The worrisome behavior signs were starting to build for Becky. Her daughter was suddenly disrespectful, mouthy, breaking the rules, and definitely displaying more “attitude” at home. This West Fargo parent says her “mom radar” was going off. But Becky had no real proof her teenage daughter was using illicit drugs. It wasn’t until her older son made a troubled call to Becky while she was away on business that the evidence became irrefutable. Becky’s daughter was using marijuana.
Some people—many people—perhaps, will read that last sentence and think, “Oooohhhh, not the dreaded marijuana,” and laugh it off as an overreaction by a super-sensitive segment of ignorant society. Sergeant Mike Erbes, Fargo Police Department, says, “Many people in the community are likely to say, it’s just marijuana, but the truth remains, it is an illegal substance with harmful consequences.”
An increasing number of adults and teens believe marijuana is innocuous. The latest Pew Research Center poll shows 53 percent of Americans think marijuana should be legalized. In a Minnesota Department of Health study, the perceived risk, by youth, from regularly using marijuana has continued a steep decline since the mid-2000s. In North Dakota’s latest Youth Behavior Risk Survey, 15.9 percent of students (grades 9 through 12) had used marijuana one or more times in the last 30 days. It is the most often used illegal drug in the United States.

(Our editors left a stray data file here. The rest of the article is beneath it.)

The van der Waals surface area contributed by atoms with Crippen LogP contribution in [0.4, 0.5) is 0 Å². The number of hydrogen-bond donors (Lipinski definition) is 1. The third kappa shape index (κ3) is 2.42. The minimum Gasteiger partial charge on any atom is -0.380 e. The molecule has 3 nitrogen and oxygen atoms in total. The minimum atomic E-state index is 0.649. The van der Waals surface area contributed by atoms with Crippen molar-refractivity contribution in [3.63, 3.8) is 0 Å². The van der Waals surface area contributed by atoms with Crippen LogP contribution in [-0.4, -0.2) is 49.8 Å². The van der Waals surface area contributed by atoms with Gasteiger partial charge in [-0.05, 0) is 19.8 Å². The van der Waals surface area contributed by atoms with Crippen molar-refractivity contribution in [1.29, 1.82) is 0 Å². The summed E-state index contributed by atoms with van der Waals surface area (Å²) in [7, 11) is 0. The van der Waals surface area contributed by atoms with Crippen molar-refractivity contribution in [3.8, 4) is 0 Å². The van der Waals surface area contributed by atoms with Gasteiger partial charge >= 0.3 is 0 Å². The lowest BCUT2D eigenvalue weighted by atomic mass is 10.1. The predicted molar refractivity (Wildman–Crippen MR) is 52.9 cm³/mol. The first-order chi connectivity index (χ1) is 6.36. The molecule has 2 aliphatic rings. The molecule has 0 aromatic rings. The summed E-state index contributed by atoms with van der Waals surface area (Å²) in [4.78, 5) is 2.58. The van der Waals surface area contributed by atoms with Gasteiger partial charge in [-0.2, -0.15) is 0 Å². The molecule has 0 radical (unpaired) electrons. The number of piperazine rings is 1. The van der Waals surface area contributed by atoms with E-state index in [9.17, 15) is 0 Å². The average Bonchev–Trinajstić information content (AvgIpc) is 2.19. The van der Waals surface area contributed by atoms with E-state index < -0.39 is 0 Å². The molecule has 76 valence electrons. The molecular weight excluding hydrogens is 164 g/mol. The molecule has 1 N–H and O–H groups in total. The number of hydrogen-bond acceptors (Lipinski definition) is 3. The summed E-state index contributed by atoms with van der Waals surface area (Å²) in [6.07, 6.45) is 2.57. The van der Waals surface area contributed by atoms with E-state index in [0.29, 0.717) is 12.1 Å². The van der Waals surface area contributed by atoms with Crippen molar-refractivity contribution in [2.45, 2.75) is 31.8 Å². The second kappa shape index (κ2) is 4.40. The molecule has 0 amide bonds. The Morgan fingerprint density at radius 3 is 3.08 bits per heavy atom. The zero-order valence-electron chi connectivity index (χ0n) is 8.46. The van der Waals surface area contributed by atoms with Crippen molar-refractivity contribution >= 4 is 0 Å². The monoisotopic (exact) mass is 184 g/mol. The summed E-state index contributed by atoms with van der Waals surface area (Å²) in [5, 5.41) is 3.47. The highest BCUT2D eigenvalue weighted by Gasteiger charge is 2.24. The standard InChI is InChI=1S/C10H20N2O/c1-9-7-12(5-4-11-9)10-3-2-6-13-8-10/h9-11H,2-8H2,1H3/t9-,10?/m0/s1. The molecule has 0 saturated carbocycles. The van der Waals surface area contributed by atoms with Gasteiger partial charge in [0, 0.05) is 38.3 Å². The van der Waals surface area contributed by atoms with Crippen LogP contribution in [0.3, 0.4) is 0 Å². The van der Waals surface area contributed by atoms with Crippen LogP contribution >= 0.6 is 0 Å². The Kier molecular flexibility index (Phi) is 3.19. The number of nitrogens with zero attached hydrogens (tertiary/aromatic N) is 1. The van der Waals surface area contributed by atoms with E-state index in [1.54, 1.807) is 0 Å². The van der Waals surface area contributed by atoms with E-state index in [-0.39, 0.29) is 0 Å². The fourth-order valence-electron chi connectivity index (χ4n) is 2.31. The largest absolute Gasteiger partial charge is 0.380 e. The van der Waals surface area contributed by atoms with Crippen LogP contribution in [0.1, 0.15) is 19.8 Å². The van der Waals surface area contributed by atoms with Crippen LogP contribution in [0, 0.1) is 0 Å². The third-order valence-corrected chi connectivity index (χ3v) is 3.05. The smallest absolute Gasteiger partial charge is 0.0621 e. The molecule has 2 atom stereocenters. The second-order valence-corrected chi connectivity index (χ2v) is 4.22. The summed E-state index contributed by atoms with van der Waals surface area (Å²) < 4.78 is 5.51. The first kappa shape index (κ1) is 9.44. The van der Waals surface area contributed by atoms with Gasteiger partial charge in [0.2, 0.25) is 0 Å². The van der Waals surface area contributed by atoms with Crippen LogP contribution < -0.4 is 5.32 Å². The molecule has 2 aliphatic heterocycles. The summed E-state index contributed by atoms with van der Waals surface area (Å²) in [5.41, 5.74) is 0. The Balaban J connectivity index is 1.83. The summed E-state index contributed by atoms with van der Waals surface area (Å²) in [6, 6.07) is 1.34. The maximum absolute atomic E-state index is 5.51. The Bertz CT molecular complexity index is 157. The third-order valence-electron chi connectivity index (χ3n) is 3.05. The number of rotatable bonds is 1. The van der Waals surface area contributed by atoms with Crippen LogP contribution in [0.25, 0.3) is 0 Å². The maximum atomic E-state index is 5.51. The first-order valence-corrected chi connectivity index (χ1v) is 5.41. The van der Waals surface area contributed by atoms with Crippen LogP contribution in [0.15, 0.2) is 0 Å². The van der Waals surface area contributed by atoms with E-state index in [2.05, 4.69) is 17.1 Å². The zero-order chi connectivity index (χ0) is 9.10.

Across the country, 23 states have legalized marijuana for medical purposes, and Oregon, Washington, Alaska, Colorado, and the District of Columbia have legalized recreational use.
It seems every time you turn around another state is legalizing marijuana. In fact, industry leaders suggest within the next five to 10 years, marijuana will be a legal substance nationwide. As we progress into a time where what was once illegal becomes legal, how do we guide our children?
As with so many things, the key is education. Learn all you can about marijuana so you can initiate insightful, factual, and persuasive conversations with your kids.
Marijuana is a green, gray, or brown combination of leaves, flowers, and other parts of the hemp plant—Cannabis sativa. It has a laundry list of street names including pot, weed, grass, dope, bud, blunt, hash, joint, mary jane, MJ, smoke, and wax.
Typically, marijuana is smoked in a cigarette-like form called a joint, or smoked in a pipe or water pipe called a bong. Some people mix marijuana into food or brew it as a tea. Others cut open a cigar and remove some of the tobacco and replace it with marijuana. This is referred to as a blunt. Marijuana can also be vaporized and is available in highly concentrated forms like wax, hash, and oil.